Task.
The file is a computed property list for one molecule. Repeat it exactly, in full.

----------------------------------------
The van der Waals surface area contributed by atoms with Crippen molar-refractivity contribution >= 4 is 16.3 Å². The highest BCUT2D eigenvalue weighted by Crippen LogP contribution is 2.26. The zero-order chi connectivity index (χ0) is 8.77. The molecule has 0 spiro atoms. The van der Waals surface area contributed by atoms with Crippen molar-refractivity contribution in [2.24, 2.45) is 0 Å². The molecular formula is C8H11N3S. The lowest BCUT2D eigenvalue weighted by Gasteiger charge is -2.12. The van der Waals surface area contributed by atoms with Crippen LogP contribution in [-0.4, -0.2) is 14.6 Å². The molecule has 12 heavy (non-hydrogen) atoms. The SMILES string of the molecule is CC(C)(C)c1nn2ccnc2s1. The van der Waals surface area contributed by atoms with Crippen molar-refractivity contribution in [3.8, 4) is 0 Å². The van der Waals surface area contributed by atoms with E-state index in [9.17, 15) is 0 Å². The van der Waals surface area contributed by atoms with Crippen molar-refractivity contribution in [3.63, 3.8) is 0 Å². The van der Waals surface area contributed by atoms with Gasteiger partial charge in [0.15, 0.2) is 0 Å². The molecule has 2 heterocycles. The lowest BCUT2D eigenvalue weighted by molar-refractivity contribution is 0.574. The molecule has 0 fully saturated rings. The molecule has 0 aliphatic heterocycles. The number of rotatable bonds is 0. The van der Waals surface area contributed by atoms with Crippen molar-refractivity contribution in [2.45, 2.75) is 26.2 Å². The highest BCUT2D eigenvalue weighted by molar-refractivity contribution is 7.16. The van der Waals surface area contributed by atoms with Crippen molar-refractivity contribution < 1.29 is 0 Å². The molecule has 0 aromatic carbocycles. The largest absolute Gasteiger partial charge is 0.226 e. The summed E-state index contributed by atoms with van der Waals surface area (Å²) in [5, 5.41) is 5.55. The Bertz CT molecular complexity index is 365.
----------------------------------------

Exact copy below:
The van der Waals surface area contributed by atoms with Crippen molar-refractivity contribution >= 4 is 16.3 Å². The highest BCUT2D eigenvalue weighted by Crippen LogP contribution is 2.26. The zero-order chi connectivity index (χ0) is 8.77. The molecule has 0 spiro atoms. The van der Waals surface area contributed by atoms with Crippen molar-refractivity contribution in [2.24, 2.45) is 0 Å². The molecular formula is C8H11N3S. The lowest BCUT2D eigenvalue weighted by Gasteiger charge is -2.12. The van der Waals surface area contributed by atoms with Crippen LogP contribution in [-0.4, -0.2) is 14.6 Å². The molecule has 12 heavy (non-hydrogen) atoms. The SMILES string of the molecule is CC(C)(C)c1nn2ccnc2s1. The van der Waals surface area contributed by atoms with Crippen molar-refractivity contribution in [3.8, 4) is 0 Å². The van der Waals surface area contributed by atoms with E-state index in [9.17, 15) is 0 Å². The van der Waals surface area contributed by atoms with Crippen molar-refractivity contribution in [3.63, 3.8) is 0 Å². The van der Waals surface area contributed by atoms with Gasteiger partial charge in [0.15, 0.2) is 0 Å². The molecule has 2 heterocycles. The lowest BCUT2D eigenvalue weighted by molar-refractivity contribution is 0.574. The molecule has 0 fully saturated rings. The molecule has 0 aliphatic heterocycles. The number of rotatable bonds is 0. The van der Waals surface area contributed by atoms with Crippen molar-refractivity contribution in [2.45, 2.75) is 26.2 Å². The highest BCUT2D eigenvalue weighted by molar-refractivity contribution is 7.16. The van der Waals surface area contributed by atoms with Crippen molar-refractivity contribution < 1.29 is 0 Å². The molecule has 0 aromatic carbocycles. The largest absolute Gasteiger partial charge is 0.226 e. The summed E-state index contributed by atoms with van der Waals surface area (Å²) in [5, 5.41) is 5.55. The Bertz CT molecular complexity index is 365.